'What can be done with fewer assumptions is done in vain with more,' he said. That is, in explaining any phenomenon, we should use no more explanatory concepts than are absolutely necessary.


Well, for both broadcasting and for science, simplicity should never be despised. Our program, named after William, consists of a short introduction followed by a scripted talk. Just that, week after week.


This program allows thoughtful people to have their say without pesky interviewers interrupting, or someone of opposite views turning the exercise into a joust. There are times when a speaker needs a clear run, some proper control, and this is what Ockham's Razor provides. 


Have a listen or a read, and see what you think.  You need to get to the very end.  In the picture above, Chris snapped me while I was  looking for scorpions on the edge of the Sahara.

By a curious chance, my talk, like a scorpion, has a sting in its tail.

Saturday, 26 November 2011

A stand for microscope slides and cover slips

Here's a quick practical idea.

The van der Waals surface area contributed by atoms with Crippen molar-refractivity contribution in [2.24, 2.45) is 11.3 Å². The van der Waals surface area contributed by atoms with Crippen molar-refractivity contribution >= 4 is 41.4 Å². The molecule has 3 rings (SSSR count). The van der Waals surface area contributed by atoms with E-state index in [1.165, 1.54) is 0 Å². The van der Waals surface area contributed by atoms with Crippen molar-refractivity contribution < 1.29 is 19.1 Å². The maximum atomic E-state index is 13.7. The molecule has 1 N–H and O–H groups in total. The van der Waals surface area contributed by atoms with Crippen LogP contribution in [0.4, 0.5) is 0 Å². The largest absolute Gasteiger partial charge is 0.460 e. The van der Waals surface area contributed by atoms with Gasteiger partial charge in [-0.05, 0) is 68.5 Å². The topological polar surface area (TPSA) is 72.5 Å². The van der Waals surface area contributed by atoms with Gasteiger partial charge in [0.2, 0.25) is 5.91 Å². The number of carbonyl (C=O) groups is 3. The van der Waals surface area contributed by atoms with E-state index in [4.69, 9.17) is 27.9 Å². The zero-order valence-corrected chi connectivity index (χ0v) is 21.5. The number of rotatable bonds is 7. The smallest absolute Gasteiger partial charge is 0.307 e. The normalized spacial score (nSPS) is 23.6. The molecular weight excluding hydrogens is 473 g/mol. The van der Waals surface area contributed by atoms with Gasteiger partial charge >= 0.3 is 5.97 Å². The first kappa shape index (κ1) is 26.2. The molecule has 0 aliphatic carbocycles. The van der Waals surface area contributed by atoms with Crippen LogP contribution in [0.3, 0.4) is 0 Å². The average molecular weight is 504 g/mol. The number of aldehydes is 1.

I wash and dry my microscope slides for re-use, and I needed somewhere to dry the slides. I planned to sit them in saw-cuts in a piece of "2x1" (that's "41x19 DAR" to purists), but the saw I was using did not make wide enough cuts for the slides to fit.

So I used panel pins to hold the slides, and the saw cuts hold the cover slips. The pictures tell the story.

In this shot, that's the washing dish at the back. I blot them on the paper towel then leave them in the rack.


Here is the timber on my work bench, with the saw cuts made.







Just for a neater job, I marked up the alignments for the pins and drilled starter holes.








Then I tapped in the pins.










And finished the job.  That meant cutting off the length that was to be the stand: I usually work with a large piece and trim it when I am ready.





Here it is in use, but because I use circular cover slips, I quickly discovered that when I moved my stand, the cover slips rolled out.

Cover slips are thin, very thin—and they crunch under foot.  This was not a Good Thing, so clearly, Something Had To Be Done!  You can sort-of see what I did here.


But it's clearer in the last shot.